LSU Doctoral Dissertations

This dissertation seeks to create a literary dialogue among the Italian poet Giuseppe Ungaretti, the African American author Langston Hughes, and the Quebecois writer Antonio D’Alfonso. Giuseppe Ungaretti and Langston Hughes were more or less contemporaries. Ungaretti was born in 1888 and Hughes in 1902, and both were active in modernist movements that shaped the literary history of their own countries. D’Alfonso was born in Canada about half a center after Ungaretti and Hughes. Besides significant generational differences, these three authors also underwent personal and intellectual experiences that shaped their writing in seemingly incomparable ways. While a traditional ...


Signor Mio Carissimo: A Theatrical Analysis And Translation Of Michelangelo’S Love Letters To Tommaso Dei Cavalieri, Miles Edmonds Messinger Jan 2018

Signor Mio Carissimo: A Theatrical Analysis And Translation Of Michelangelo’S Love Letters To Tommaso Dei Cavalieri, Miles Edmonds Messinger

Senior Projects Spring 2018

Senior Project submitted to The Division of Arts and The Division of Languages and Literature of Bard College.


Theatre Translation As Historiography: Projections Of Greek Self-Identity Through English Translations During The European Crisis, Maria Mytilinaki Jun 2017

Theatre Translation As Historiography: Projections Of Greek Self-Identity Through English Translations During The European Crisis, Maria Mytilinaki

All Dissertations, Theses, and Capstone Projects

This project focuses on theatre translation from Modern Greek into English through the examination of three plays translated in the early years of the ongoing Greek crisis (2012-2014). Currently Greek culture is received internationally through two important frames of reference: Hellenism, the admiration for the ancient Greek spirit, and the more recent negative associations with modern Greece provoked by the Eurozone crisis. The three translations I examine challenge these dual external projections onto Greek culture by promoting a more nuanced image that recontextualizes the Greek past. In their capacity to travel between cultures, often in bilingual iterations, these theatrical translations ...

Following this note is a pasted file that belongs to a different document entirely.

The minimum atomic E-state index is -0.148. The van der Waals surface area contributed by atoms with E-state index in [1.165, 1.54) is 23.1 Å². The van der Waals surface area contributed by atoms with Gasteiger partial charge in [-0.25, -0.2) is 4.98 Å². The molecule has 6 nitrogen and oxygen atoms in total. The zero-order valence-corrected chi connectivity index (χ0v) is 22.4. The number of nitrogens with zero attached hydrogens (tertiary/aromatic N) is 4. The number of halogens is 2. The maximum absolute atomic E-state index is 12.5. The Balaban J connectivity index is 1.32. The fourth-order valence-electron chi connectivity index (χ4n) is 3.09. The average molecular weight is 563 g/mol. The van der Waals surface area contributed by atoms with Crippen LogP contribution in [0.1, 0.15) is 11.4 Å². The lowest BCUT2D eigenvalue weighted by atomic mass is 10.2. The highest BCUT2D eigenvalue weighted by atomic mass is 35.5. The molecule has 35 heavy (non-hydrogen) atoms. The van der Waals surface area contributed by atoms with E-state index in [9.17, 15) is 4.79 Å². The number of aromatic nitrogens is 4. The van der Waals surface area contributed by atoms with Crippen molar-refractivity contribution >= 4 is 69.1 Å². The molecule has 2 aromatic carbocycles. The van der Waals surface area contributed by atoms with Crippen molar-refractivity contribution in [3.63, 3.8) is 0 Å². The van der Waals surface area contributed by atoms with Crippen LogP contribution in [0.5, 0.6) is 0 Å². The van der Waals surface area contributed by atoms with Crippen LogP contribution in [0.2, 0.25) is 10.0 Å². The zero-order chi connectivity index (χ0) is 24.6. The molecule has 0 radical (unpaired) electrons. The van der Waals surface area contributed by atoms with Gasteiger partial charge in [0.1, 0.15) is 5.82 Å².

El Spill De Jaume Roig. Estudio De Relaciones Semióticas Con La Picaresca, Raul Macias Cotano Feb 2017

El Spill De Jaume Roig. Estudio De Relaciones Semióticas Con La Picaresca, Raul Macias Cotano

All Dissertations, Theses, and Capstone Projects

The Spill is a literary work written in the Catalan dialect of Valencia in 1460 by Jaume Roig, a prestigious doctor whose personal and public life is well known. The book presents numerous parallels with Lazarillo de Tormes, the 1554 novel written in Spanish (or “Castilian”) that has traditionally been considered the start of the picaresque genre in Spain. These similarities are so striking that it makes critics wonder if Spill may be a precedent of Lazarillo de Tormes. This dissertation studies the possible relations between those two books. The similarities are mostly thematic, for which the lens used to ...


Violence And Edification In 19th Century Fiction: An Analysis Of The Novels Of Charles Dickens And Leo Tolstoy, Caroline Fassett Jan 2017

Violence And Edification In 19th Century Fiction: An Analysis Of The Novels Of Charles Dickens And Leo Tolstoy, Caroline Fassett

Honors Theses

This Thesis argues that violence is essential to the structures and plots of Charles Dickens’s Barnaby Rudge and A Tale of Two Cities and of Leo Tolstoy’s War and Peace and Anna Karenina, and is particularly essential to the edification, or the moral and intellectual improvement, of principal characters in these four novels. Additionally, this Thesis contends that this edification is both anticipated and reinforced by the novelists’ incorporation of counterparts whose demeanor and/or narrative overtly mirror that of the principal characters.

To support this argument, I bring the theory of Thomas Carlyle into conversation with the ...


Saturnine Constellations: Melancholy In Literary History And In The Works Of Baudelaire And Benjamin, Kevin Godbout Oct 2016

Saturnine Constellations: Melancholy In Literary History And In The Works Of Baudelaire And Benjamin, Kevin Godbout

Electronic Thesis and Dissertation Repository